AfriForum’s own data has revealed that farm murders are on the rise, with 84 of these being reported last year
THE government should take some blame for the debate that is taking place around farm murders in South Africa.
It is unacceptable that a country as developed as ours is unable to make a clear determination on the number of farmers killed annually within our borders.
According to AgriSA’s latest report, farm murders have declined sharply over the past two decades. The AgriSA report, which is based on an analysis of the South African Police Service crime statistics, states that farm murders reached a 20-year low in 2017/18, when 47 murders were reported, compared to the 153 reported in the 1997/98 financial year.
However, AfriForum has rubbished the report, saying its own statistics differ from those provided by AgriSA.
AfriForum’s own data has revealed that farm murders are on the rise, with 84 of these being reported last year.
While most would like to believe AgriSA stats, it’s worrying that figures for the 2007/8 to 2009/10 financial years are missing, even though we know this is not AgriSA’s fault.
The decision by the police minister to release the statistics on farm attacks and farm murders is welcomed.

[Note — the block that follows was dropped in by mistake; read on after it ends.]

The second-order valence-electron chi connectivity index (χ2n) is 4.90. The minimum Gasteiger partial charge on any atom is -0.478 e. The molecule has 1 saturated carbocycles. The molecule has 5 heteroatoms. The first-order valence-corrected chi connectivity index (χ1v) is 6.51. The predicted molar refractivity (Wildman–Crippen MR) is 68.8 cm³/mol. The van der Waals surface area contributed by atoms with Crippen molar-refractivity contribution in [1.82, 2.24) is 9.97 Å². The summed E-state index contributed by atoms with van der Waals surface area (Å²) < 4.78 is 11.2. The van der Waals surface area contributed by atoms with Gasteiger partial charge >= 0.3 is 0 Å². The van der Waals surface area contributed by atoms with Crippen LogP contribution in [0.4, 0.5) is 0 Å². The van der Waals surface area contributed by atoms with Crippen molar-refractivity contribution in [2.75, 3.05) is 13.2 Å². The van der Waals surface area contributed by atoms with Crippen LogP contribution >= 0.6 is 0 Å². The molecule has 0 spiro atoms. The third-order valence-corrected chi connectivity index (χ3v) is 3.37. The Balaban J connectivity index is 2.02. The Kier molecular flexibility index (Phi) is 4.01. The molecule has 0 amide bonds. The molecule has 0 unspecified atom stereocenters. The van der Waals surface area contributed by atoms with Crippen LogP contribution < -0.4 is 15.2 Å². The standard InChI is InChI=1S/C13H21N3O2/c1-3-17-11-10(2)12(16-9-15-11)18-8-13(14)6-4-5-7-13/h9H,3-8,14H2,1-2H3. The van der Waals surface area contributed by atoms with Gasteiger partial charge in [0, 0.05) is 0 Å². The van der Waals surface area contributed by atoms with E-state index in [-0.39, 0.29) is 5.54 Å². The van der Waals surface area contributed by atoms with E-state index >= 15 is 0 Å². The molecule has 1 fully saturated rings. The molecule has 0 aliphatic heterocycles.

However, the confusion in which we now find ourselves could have been avoided if the government had not stopped releasing these stats many years ago.
This goes to show that transparency and openness, when dealing with critical issues such as farm killings, is absolutely imperative.
For the government and community to effectively tackle farm attacks and farm murders, all the necessary information, including statistics, must be readily available when needed.
From now on, we hope the government in general, and the Police Ministry in particular, will redeem themselves by making sure that all categories of crime are made available to the public.
No attempt must be made to hide the truth, no matter how painful.
It must be remembered that the loss of human life is the common denominator in murders, be they on farms or elsewhere in the country. We urge everyone on farms and in cities and towns countrywide to help the police in their efforts to stop crime.